Anti-nuclear group receives Nobel Prize as NKorea crisis escalates
The Nobel Peace Prize will be awarded on Sunday to the International Campaign to Abolish Nuclear Weapons (ICAN) in Oslo, as its representatives warn of "an urgent threat" over US-North Korea tensions.
"We are facing a clear choice right now: the end of nuclear weapons or the end of us," ICAN head Beatrice Fihn told a news conference in Oslo on Saturday.
As a coalition of hundreds of NGOs around the world, ICAN has worked for a treaty banning nuclear weapons, adopted in July by 122 countries. Although historic, this text is weakened by the absence of the nine nuclear powers among the signatories.
Only three countries, the Holy See, Guyana and Thailand, have so far ratified the treaty, which requires 50 ratifications to come into force.
- Western distrust -
In an apparent snub of the ICAN-backed treaty, the three western nuclear powers -- the US, France and the UK -- will be represented by second-ranking diplomats rather than by their ambassadors at the ceremony, which is contrary to custom.
But several survivors of the Hiroshima and Nagasaki nuclear bombings, which killed more than 220,000 people 72 years ago, will attend the event starting at 1:00 pm (1200 GMT) in the Oslo City Hall.
Calling tensions between the US President Donald Trump and North Korea's Kim Jong-un "an urgent threat", Fihn was alarmed by the risks of a new nuclear disaster.
"I would very strongly urge these two leaders to back down from this threat, stop threatening to use weapons of mass destruction to slaughter hundreds of thousands of civilians, engage in diplomatic solutions and work for the elimination of nuclear weapons," Fihn said.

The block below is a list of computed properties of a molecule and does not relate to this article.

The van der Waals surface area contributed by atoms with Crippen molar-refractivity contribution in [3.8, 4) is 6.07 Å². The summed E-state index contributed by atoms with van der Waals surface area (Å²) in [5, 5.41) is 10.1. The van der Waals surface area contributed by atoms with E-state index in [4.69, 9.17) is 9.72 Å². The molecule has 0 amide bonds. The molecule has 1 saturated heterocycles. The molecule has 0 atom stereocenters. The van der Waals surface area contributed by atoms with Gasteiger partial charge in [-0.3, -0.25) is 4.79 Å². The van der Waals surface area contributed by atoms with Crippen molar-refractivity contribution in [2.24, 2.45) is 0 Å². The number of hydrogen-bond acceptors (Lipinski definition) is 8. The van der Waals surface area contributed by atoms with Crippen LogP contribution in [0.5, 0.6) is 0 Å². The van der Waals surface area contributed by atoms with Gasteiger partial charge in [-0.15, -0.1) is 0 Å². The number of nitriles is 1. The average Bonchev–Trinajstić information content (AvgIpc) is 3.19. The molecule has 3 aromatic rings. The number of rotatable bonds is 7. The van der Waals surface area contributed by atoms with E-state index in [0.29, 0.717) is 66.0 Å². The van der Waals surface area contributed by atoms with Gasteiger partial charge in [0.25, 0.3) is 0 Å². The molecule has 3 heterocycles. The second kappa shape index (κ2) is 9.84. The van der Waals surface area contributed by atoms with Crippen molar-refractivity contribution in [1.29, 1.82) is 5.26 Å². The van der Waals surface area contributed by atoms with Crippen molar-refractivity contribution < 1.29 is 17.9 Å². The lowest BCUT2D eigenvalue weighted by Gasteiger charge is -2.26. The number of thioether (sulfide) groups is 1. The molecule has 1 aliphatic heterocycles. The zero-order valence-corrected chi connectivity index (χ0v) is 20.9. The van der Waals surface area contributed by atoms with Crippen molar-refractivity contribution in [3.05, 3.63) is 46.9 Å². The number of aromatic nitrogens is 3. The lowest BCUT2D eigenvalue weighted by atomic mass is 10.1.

"These weapons do not make us safe. They are not a deterrent, they only spur other states to pursue their own nuclear weapons," she added.
Tensions have spiralled across the Korean peninsula where the belligerent North has ramped up the firing of missiles and nuclear testing as it exchanges threats with US President Donald Trump, who has ordered a military show of force.
US Senator Lindsey Graham last Sunday told CBS that each North Korean missile test brings the US "closer" to a war with the country.
- Never again -
Although the number of nuclear weapons on earth has dropped since the end of the Cold War, there are still around 15,000 atomic bombs on earth with more nations getting hold of them.
"The world is getting ... a more dangerous place to live," said Hiroshima survivor Setsuko Thurlow who, alongside Fihn, is to receive the Nobel Peace Prize on behalf of ICAN.
Thurlow, who now uses a wheelchair, was 13 years old when an atomic bomb exploded in her city on August 6, 1945.
Now an 85-year-old Canadian resident, Thurlow continues to campaign against weapons of mass destruction.
"This is unacceptable human suffering," she said. "No human being should ever experience what we experienced."
The Nobel prizes in literature, physics, chemistry, medicine and economics, will be awarded later on Sunday at a separate ceremony in Stockholm.
Each prize consists of a diploma, a gold medal and a cheque for 9 million Swedish kroner (900,000 euros).
© 2017 AFP